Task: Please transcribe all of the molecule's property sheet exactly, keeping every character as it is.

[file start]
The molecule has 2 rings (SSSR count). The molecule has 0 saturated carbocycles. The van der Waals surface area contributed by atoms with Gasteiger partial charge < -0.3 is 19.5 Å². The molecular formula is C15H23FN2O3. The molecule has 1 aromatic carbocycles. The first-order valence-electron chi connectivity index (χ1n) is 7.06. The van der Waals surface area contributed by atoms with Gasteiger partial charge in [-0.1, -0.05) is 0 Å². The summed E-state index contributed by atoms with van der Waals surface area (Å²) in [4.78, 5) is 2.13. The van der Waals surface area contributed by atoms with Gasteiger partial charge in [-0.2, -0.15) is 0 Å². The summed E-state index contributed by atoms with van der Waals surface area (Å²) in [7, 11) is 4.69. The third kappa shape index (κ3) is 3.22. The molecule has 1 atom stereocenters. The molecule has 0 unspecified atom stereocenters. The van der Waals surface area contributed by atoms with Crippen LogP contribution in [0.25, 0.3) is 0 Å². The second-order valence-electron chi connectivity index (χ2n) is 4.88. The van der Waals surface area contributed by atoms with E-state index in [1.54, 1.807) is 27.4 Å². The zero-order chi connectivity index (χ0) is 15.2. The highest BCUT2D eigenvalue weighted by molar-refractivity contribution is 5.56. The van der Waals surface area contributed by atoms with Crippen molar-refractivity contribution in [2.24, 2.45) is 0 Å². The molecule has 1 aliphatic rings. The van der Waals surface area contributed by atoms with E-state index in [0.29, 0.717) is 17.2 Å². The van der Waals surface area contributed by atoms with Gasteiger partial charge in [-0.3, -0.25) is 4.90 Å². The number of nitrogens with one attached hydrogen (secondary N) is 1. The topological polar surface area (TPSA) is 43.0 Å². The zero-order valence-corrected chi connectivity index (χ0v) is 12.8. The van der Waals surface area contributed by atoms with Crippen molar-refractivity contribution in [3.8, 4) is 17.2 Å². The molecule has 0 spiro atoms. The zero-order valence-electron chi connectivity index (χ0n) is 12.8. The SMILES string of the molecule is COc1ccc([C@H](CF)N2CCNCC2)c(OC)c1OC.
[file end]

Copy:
The molecule has 2 rings (SSSR count). The molecule has 0 saturated carbocycles. The van der Waals surface area contributed by atoms with Gasteiger partial charge < -0.3 is 19.5 Å². The molecular formula is C15H23FN2O3. The molecule has 1 aromatic carbocycles. The first-order valence-electron chi connectivity index (χ1n) is 7.06. The van der Waals surface area contributed by atoms with Gasteiger partial charge in [-0.1, -0.05) is 0 Å². The summed E-state index contributed by atoms with van der Waals surface area (Å²) in [4.78, 5) is 2.13. The van der Waals surface area contributed by atoms with Gasteiger partial charge in [-0.2, -0.15) is 0 Å². The summed E-state index contributed by atoms with van der Waals surface area (Å²) in [7, 11) is 4.69. The third kappa shape index (κ3) is 3.22. The molecule has 1 atom stereocenters. The molecule has 0 unspecified atom stereocenters. The van der Waals surface area contributed by atoms with Crippen LogP contribution in [0.25, 0.3) is 0 Å². The second-order valence-electron chi connectivity index (χ2n) is 4.88. The van der Waals surface area contributed by atoms with E-state index in [1.54, 1.807) is 27.4 Å². The zero-order chi connectivity index (χ0) is 15.2. The highest BCUT2D eigenvalue weighted by molar-refractivity contribution is 5.56. The van der Waals surface area contributed by atoms with Crippen molar-refractivity contribution in [2.24, 2.45) is 0 Å². The molecule has 1 aliphatic rings. The van der Waals surface area contributed by atoms with E-state index in [0.29, 0.717) is 17.2 Å². The van der Waals surface area contributed by atoms with Gasteiger partial charge in [-0.3, -0.25) is 4.90 Å². The number of nitrogens with one attached hydrogen (secondary N) is 1. The topological polar surface area (TPSA) is 43.0 Å². The zero-order valence-corrected chi connectivity index (χ0v) is 12.8. The van der Waals surface area contributed by atoms with Crippen molar-refractivity contribution in [3.8, 4) is 17.2 Å². The molecule has 0 spiro atoms. The zero-order valence-electron chi connectivity index (χ0n) is 12.8. The SMILES string of the molecule is COc1ccc([C@H](CF)N2CCNCC2)c(OC)c1OC.